Megan Rapinoe and three of her 2019 U.S. Women’s National Soccer teammates are the subjects of an inspirational new middle-grade book that follows them from their starts in the sport through their rise to global fame — and which also discusses Rapinoe’s coming out and its positive impact on her life.
On the Field with... Megan Rapinoe, Alex Morgan, Carli Lloyd, and Mallory Pugh, by Matt Christopher, is a new volume in publisher Little, Brown and Company’s leading middle-grade “On the Field with” sports series. Christopher, a prolific and popular sports writer for children, in fact died in 1997, but Little, Brown continues (with permission of his estate) to release books under his name.
Whoever is currently writing as Christopher still knows how to deliver a rousing tale, though, jumping right into the action from the start. “Let me just bomb this from the mid stripe. What the heck...” it begins, sharing Carli Lloyd’s thought “a split second before she launched the most famous kick in the history of women’s soccer.” Detailed but clear retellings of this and other key moments across years of championship tournaments, woven with recollections from the players and sportscasters, make reading the book almost (but not quite!) as exciting as being at the actual games.
There’s enough blow-by-blow narration to satisfy true players and fans, but the book is at heart a series of biographical sketches. The action is interwoven with stories about how the players started in the sport as children, their relationships with siblings and parents, their paths through youth leagues and college to the national team, and the grueling workouts, painful injuries, and other setbacks that are part of competition at an elite level. We see young women taking charge of their futures, forming friendships, and building a team. We read not only of victories, but also of personal and team defeats, as well as the resilience to keep going afterwards. Each of the titular players gets her own section, with several chapters in each, but each section also shows how they worked together to bring Team USA its 2019 World Cup championship.
Notably for a middle-grade biography, one chapter in the section on Rapinoe is titled “Out and Proud,” and discusses her coming out as gay. (“Gay,” not “lesbian,” is the term Rapinoe used in her 2012 Out magazine interview, where she first came out in public, and the book follows her usage.) We learn that she didn’t know she was gay until college; that she told her twin sister Rachael right after Rachael had told Megan that she, too, was gay; and that they also told their family and closest friends. Otherwise, though, they chose “to keep their private life private.” Yet hiding this was “exhausting,” and with the urging of teammate Lori Lindsay, Rapinoe decided to go big, coming out just days before the 2012 Summer Olympics, when the media was on the athletes. Yet Rapinoe “wasn’t doing it just for herself, but for anyone who struggled with their identity. She wanted to give them a voice,” we read. She also hoped that “straight people who already knew her and who knew of her as a soccer player would realize that gay people were just that: people.”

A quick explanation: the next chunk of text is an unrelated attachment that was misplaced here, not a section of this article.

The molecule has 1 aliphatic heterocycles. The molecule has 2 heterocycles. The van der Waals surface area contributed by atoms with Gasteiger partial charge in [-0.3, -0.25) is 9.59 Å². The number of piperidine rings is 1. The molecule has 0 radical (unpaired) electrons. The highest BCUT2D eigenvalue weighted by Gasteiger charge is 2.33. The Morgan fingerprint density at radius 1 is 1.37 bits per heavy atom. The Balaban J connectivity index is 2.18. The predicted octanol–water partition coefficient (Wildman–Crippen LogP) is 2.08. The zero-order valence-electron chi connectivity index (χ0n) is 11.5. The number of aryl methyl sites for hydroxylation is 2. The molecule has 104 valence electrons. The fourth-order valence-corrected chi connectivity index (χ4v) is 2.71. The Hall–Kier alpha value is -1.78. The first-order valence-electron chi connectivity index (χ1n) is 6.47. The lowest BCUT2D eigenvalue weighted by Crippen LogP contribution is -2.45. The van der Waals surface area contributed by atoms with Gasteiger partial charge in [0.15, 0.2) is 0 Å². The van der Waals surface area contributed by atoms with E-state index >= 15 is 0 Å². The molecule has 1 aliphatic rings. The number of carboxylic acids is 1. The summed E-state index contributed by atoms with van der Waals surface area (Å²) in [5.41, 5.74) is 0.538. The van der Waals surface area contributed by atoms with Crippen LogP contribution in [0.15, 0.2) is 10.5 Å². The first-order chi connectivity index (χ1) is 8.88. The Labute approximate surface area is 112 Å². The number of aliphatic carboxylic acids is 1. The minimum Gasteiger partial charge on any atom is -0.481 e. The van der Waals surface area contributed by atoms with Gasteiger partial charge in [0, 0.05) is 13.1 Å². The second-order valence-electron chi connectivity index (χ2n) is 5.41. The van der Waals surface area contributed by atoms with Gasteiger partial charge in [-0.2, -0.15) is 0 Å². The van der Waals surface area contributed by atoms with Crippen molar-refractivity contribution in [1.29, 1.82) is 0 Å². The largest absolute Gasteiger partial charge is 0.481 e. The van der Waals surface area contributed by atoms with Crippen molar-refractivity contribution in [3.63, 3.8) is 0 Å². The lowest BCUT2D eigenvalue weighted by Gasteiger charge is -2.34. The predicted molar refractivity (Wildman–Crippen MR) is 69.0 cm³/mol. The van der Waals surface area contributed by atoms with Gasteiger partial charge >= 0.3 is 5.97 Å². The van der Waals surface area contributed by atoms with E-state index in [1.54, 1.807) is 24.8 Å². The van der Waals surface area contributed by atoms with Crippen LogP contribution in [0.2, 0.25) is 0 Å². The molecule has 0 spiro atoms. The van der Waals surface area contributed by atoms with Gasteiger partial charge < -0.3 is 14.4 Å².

After coming out, the book says, Rapinoe felt freer, “And that freedom helped her play her best in the Olympics.”
Let’s just savor that line for a moment. How awesome it is that a young person today can pick up a book aimed at their age range, and read that coming out helped someone excel. In. The. Olympics.
The book also doesn’t avoid Rapinoe’s broader activism, such as the discrimination lawsuit she and other players filed against US Soccer, seeking equal pay with the men’s team. We read, too, about her taking a knee during the national anthem, following NFL player Colin Kaepernick, in protest against racism and racial profiling by police. Although she hadn’t experienced the same prejudice as Kaepernick, the book explains, she said that “Being a gay American, I know what it means to look at the flag and not have it protect all your liberties... It’s the least I can do.” The author notes that some people saw her actions as a sign of disrespect for the country and flag, but the book’s spin on her is more positive, calling her “An out and proud activist who didn’t back down in the face of public backlash” and “a role model with pink hair.”
It’s hard to disagree, especially when we read that while she had supported President Obama “because she shared his values when it came to equality, racial justice, and human rights,” she felt that “Trump, his administration, and their agenda were morally wrong.” That was why she said she would not go to the White House if President Trump invited the team.
I’ve focused on Rapinoe here because this is an LGBTQ publication — but the sections on Morgan, Lloyd, and Pugh are equally good biographies of strong, accomplished women who have worked hard to get where they are today. Young soccer players and fans of all identities should love this exciting, inspirational, and informative volume. LGBTQ middle-schoolers (especially gay girls) may find it particularly resonant — but as Rapinoe herself said, knowing her story may even help straight people better understand gay people as people. Having this book not only published by a major publisher, but also under the name of one of the most lauded authors of youth sports biographies, also means it’s likely to end up on a lot of library shelves. Get this volume for all the young soccer players in your life (and maybe even some of the soccer parents, too).